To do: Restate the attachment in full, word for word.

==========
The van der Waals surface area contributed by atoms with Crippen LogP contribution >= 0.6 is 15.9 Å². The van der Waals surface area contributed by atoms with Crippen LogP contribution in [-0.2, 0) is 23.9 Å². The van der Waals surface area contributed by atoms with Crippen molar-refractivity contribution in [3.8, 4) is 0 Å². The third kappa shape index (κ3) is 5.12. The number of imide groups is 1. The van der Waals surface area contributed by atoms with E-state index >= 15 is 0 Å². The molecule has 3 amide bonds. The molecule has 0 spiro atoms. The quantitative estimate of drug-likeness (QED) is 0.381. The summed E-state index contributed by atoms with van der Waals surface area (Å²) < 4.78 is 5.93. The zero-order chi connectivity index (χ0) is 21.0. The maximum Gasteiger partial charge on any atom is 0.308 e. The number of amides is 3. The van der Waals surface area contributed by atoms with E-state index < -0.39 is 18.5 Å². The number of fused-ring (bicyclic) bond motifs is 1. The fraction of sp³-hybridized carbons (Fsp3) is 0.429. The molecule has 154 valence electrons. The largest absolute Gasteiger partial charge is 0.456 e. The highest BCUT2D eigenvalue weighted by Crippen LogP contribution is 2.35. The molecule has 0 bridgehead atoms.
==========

The van der Waals surface area contributed by atoms with Crippen LogP contribution >= 0.6 is 15.9 Å². The van der Waals surface area contributed by atoms with Crippen LogP contribution in [-0.2, 0) is 23.9 Å². The van der Waals surface area contributed by atoms with Crippen molar-refractivity contribution in [3.8, 4) is 0 Å². The third kappa shape index (κ3) is 5.12. The number of imide groups is 1. The van der Waals surface area contributed by atoms with E-state index >= 15 is 0 Å². The molecule has 3 amide bonds. The molecule has 0 spiro atoms. The quantitative estimate of drug-likeness (QED) is 0.381. The summed E-state index contributed by atoms with van der Waals surface area (Å²) < 4.78 is 5.93. The zero-order chi connectivity index (χ0) is 21.0. The maximum Gasteiger partial charge on any atom is 0.308 e. The number of amides is 3. The van der Waals surface area contributed by atoms with E-state index < -0.39 is 18.5 Å². The number of fused-ring (bicyclic) bond motifs is 1. The fraction of sp³-hybridized carbons (Fsp3) is 0.429. The molecule has 154 valence electrons. The largest absolute Gasteiger partial charge is 0.456 e. The highest BCUT2D eigenvalue weighted by Crippen LogP contribution is 2.35. The molecule has 0 bridgehead atoms.